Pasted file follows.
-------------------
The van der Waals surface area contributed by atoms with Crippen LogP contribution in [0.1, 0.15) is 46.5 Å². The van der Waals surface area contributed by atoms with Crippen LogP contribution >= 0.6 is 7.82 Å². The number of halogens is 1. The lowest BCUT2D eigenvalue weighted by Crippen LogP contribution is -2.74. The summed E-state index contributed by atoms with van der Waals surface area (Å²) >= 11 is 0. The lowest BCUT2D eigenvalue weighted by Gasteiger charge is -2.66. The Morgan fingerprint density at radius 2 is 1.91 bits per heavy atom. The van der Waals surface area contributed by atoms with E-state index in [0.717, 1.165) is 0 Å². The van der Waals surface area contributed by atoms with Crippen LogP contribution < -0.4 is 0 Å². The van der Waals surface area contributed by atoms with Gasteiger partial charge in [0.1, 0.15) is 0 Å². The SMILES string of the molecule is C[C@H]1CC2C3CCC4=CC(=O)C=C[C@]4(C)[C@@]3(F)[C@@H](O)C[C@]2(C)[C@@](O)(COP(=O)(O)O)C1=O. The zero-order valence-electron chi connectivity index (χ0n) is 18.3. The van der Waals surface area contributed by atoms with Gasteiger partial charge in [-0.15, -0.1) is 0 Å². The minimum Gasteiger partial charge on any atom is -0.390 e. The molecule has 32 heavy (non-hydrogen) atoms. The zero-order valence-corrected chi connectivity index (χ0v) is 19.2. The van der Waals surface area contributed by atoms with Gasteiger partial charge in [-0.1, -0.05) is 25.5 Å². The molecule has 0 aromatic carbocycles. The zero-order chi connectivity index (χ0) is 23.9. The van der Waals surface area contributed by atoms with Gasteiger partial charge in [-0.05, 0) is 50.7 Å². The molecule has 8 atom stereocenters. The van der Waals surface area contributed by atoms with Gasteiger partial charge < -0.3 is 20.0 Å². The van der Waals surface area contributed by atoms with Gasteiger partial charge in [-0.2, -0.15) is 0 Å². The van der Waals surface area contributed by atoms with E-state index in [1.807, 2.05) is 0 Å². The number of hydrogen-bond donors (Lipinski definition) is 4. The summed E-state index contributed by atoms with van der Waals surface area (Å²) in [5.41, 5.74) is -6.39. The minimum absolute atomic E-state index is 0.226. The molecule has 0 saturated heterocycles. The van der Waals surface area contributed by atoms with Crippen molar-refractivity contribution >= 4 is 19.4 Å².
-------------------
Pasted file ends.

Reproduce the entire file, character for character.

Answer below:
The van der Waals surface area contributed by atoms with Crippen LogP contribution in [0.1, 0.15) is 46.5 Å². The van der Waals surface area contributed by atoms with Crippen LogP contribution >= 0.6 is 7.82 Å². The number of halogens is 1. The lowest BCUT2D eigenvalue weighted by Crippen LogP contribution is -2.74. The summed E-state index contributed by atoms with van der Waals surface area (Å²) >= 11 is 0. The lowest BCUT2D eigenvalue weighted by Gasteiger charge is -2.66. The Morgan fingerprint density at radius 2 is 1.91 bits per heavy atom. The van der Waals surface area contributed by atoms with E-state index in [0.717, 1.165) is 0 Å². The van der Waals surface area contributed by atoms with Crippen LogP contribution < -0.4 is 0 Å². The van der Waals surface area contributed by atoms with Gasteiger partial charge in [0.1, 0.15) is 0 Å². The SMILES string of the molecule is C[C@H]1CC2C3CCC4=CC(=O)C=C[C@]4(C)[C@@]3(F)[C@@H](O)C[C@]2(C)[C@@](O)(COP(=O)(O)O)C1=O. The zero-order valence-electron chi connectivity index (χ0n) is 18.3. The van der Waals surface area contributed by atoms with Gasteiger partial charge in [-0.15, -0.1) is 0 Å². The minimum Gasteiger partial charge on any atom is -0.390 e. The molecule has 32 heavy (non-hydrogen) atoms. The zero-order valence-corrected chi connectivity index (χ0v) is 19.2. The van der Waals surface area contributed by atoms with Gasteiger partial charge in [-0.1, -0.05) is 25.5 Å². The molecule has 0 aromatic carbocycles. The zero-order chi connectivity index (χ0) is 23.9. The van der Waals surface area contributed by atoms with Gasteiger partial charge in [-0.05, 0) is 50.7 Å². The molecule has 8 atom stereocenters. The van der Waals surface area contributed by atoms with Gasteiger partial charge < -0.3 is 20.0 Å². The van der Waals surface area contributed by atoms with Gasteiger partial charge in [-0.2, -0.15) is 0 Å². The van der Waals surface area contributed by atoms with E-state index in [1.807, 2.05) is 0 Å². The number of hydrogen-bond donors (Lipinski definition) is 4. The summed E-state index contributed by atoms with van der Waals surface area (Å²) in [5.41, 5.74) is -6.39. The minimum absolute atomic E-state index is 0.226. The molecule has 0 saturated heterocycles. The van der Waals surface area contributed by atoms with Crippen molar-refractivity contribution >= 4 is 19.4 Å².